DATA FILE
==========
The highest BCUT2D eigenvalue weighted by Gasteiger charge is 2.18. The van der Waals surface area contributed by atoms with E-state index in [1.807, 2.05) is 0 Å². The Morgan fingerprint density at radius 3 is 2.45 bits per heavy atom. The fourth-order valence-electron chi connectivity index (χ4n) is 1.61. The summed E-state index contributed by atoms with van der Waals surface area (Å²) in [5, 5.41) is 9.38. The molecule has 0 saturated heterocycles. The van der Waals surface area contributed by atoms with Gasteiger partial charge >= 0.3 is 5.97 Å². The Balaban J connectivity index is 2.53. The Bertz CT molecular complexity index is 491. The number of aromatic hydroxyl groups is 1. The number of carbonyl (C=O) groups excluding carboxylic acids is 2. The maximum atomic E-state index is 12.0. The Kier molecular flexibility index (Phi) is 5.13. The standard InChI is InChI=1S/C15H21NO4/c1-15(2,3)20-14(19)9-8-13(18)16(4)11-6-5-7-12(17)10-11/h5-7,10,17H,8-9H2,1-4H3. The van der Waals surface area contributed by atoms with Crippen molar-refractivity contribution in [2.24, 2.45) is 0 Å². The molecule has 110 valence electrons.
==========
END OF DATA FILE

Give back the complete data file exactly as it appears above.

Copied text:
The highest BCUT2D eigenvalue weighted by Gasteiger charge is 2.18. The van der Waals surface area contributed by atoms with E-state index in [1.807, 2.05) is 0 Å². The Morgan fingerprint density at radius 3 is 2.45 bits per heavy atom. The fourth-order valence-electron chi connectivity index (χ4n) is 1.61. The summed E-state index contributed by atoms with van der Waals surface area (Å²) in [5, 5.41) is 9.38. The molecule has 0 saturated heterocycles. The van der Waals surface area contributed by atoms with Gasteiger partial charge >= 0.3 is 5.97 Å². The Balaban J connectivity index is 2.53. The Bertz CT molecular complexity index is 491. The number of aromatic hydroxyl groups is 1. The number of carbonyl (C=O) groups excluding carboxylic acids is 2. The maximum atomic E-state index is 12.0. The Kier molecular flexibility index (Phi) is 5.13. The standard InChI is InChI=1S/C15H21NO4/c1-15(2,3)20-14(19)9-8-13(18)16(4)11-6-5-7-12(17)10-11/h5-7,10,17H,8-9H2,1-4H3. The van der Waals surface area contributed by atoms with Crippen molar-refractivity contribution in [2.24, 2.45) is 0 Å². The molecule has 110 valence electrons.